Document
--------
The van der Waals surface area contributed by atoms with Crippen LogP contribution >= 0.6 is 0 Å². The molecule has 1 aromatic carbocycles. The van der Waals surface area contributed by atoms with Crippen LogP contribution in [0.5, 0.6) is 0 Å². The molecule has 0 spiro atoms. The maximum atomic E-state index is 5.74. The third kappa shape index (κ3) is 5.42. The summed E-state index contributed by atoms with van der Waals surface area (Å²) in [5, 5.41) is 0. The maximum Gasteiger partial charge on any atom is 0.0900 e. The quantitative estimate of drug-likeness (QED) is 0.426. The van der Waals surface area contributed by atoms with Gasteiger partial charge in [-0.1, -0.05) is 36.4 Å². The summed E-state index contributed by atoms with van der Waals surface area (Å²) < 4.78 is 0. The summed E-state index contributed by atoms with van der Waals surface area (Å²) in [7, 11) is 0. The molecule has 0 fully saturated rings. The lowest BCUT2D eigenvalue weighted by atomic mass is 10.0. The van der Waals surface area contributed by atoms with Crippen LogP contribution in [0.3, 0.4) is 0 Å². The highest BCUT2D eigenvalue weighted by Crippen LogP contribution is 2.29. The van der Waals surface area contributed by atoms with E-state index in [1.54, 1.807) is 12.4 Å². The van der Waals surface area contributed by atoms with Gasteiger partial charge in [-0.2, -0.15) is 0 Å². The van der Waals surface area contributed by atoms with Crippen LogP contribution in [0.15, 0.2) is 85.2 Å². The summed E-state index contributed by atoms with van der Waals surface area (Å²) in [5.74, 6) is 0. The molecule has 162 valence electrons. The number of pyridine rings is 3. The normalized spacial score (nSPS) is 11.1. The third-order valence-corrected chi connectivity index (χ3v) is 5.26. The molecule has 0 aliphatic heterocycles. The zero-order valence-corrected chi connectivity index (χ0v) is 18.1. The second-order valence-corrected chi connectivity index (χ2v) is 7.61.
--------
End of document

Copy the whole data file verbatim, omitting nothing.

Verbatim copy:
The van der Waals surface area contributed by atoms with Crippen LogP contribution >= 0.6 is 0 Å². The molecule has 1 aromatic carbocycles. The van der Waals surface area contributed by atoms with Crippen LogP contribution in [0.5, 0.6) is 0 Å². The molecule has 0 spiro atoms. The maximum atomic E-state index is 5.74. The third kappa shape index (κ3) is 5.42. The summed E-state index contributed by atoms with van der Waals surface area (Å²) in [5, 5.41) is 0. The maximum Gasteiger partial charge on any atom is 0.0900 e. The quantitative estimate of drug-likeness (QED) is 0.426. The van der Waals surface area contributed by atoms with Gasteiger partial charge in [-0.1, -0.05) is 36.4 Å². The summed E-state index contributed by atoms with van der Waals surface area (Å²) < 4.78 is 0. The summed E-state index contributed by atoms with van der Waals surface area (Å²) in [7, 11) is 0. The molecule has 0 fully saturated rings. The lowest BCUT2D eigenvalue weighted by atomic mass is 10.0. The van der Waals surface area contributed by atoms with Crippen LogP contribution in [0.3, 0.4) is 0 Å². The highest BCUT2D eigenvalue weighted by Crippen LogP contribution is 2.29. The van der Waals surface area contributed by atoms with E-state index in [1.54, 1.807) is 12.4 Å². The van der Waals surface area contributed by atoms with Gasteiger partial charge in [-0.2, -0.15) is 0 Å². The van der Waals surface area contributed by atoms with Crippen LogP contribution in [0.15, 0.2) is 85.2 Å². The summed E-state index contributed by atoms with van der Waals surface area (Å²) in [5.74, 6) is 0. The molecule has 162 valence electrons. The number of pyridine rings is 3. The normalized spacial score (nSPS) is 11.1. The third-order valence-corrected chi connectivity index (χ3v) is 5.26. The molecule has 0 aliphatic heterocycles. The zero-order valence-corrected chi connectivity index (χ0v) is 18.1. The second-order valence-corrected chi connectivity index (χ2v) is 7.61.